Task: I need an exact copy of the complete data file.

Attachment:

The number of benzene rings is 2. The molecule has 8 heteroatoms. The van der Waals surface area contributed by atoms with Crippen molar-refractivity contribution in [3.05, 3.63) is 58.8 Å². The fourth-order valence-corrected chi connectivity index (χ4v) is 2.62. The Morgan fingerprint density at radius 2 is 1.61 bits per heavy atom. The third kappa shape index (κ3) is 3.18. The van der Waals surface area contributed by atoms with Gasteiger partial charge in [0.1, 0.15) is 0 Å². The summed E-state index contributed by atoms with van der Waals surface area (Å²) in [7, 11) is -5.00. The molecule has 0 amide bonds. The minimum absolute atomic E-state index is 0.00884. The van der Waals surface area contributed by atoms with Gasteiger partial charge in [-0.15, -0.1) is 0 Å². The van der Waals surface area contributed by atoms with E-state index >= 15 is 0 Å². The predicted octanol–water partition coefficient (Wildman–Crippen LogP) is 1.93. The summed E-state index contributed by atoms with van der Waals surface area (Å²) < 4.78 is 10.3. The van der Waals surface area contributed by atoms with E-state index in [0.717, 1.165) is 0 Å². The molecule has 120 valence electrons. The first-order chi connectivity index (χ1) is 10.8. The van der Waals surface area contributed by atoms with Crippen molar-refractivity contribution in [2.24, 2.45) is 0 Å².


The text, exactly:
The number of benzene rings is 2. The molecule has 8 heteroatoms. The van der Waals surface area contributed by atoms with Crippen molar-refractivity contribution in [3.05, 3.63) is 58.8 Å². The fourth-order valence-corrected chi connectivity index (χ4v) is 2.62. The Morgan fingerprint density at radius 2 is 1.61 bits per heavy atom. The third kappa shape index (κ3) is 3.18. The van der Waals surface area contributed by atoms with Gasteiger partial charge in [0.1, 0.15) is 0 Å². The summed E-state index contributed by atoms with van der Waals surface area (Å²) in [7, 11) is -5.00. The molecule has 0 amide bonds. The minimum absolute atomic E-state index is 0.00884. The van der Waals surface area contributed by atoms with Gasteiger partial charge in [-0.15, -0.1) is 0 Å². The van der Waals surface area contributed by atoms with E-state index >= 15 is 0 Å². The predicted octanol–water partition coefficient (Wildman–Crippen LogP) is 1.93. The summed E-state index contributed by atoms with van der Waals surface area (Å²) < 4.78 is 10.3. The van der Waals surface area contributed by atoms with E-state index in [0.717, 1.165) is 0 Å². The molecule has 120 valence electrons. The first-order chi connectivity index (χ1) is 10.8. The van der Waals surface area contributed by atoms with Crippen molar-refractivity contribution in [2.24, 2.45) is 0 Å².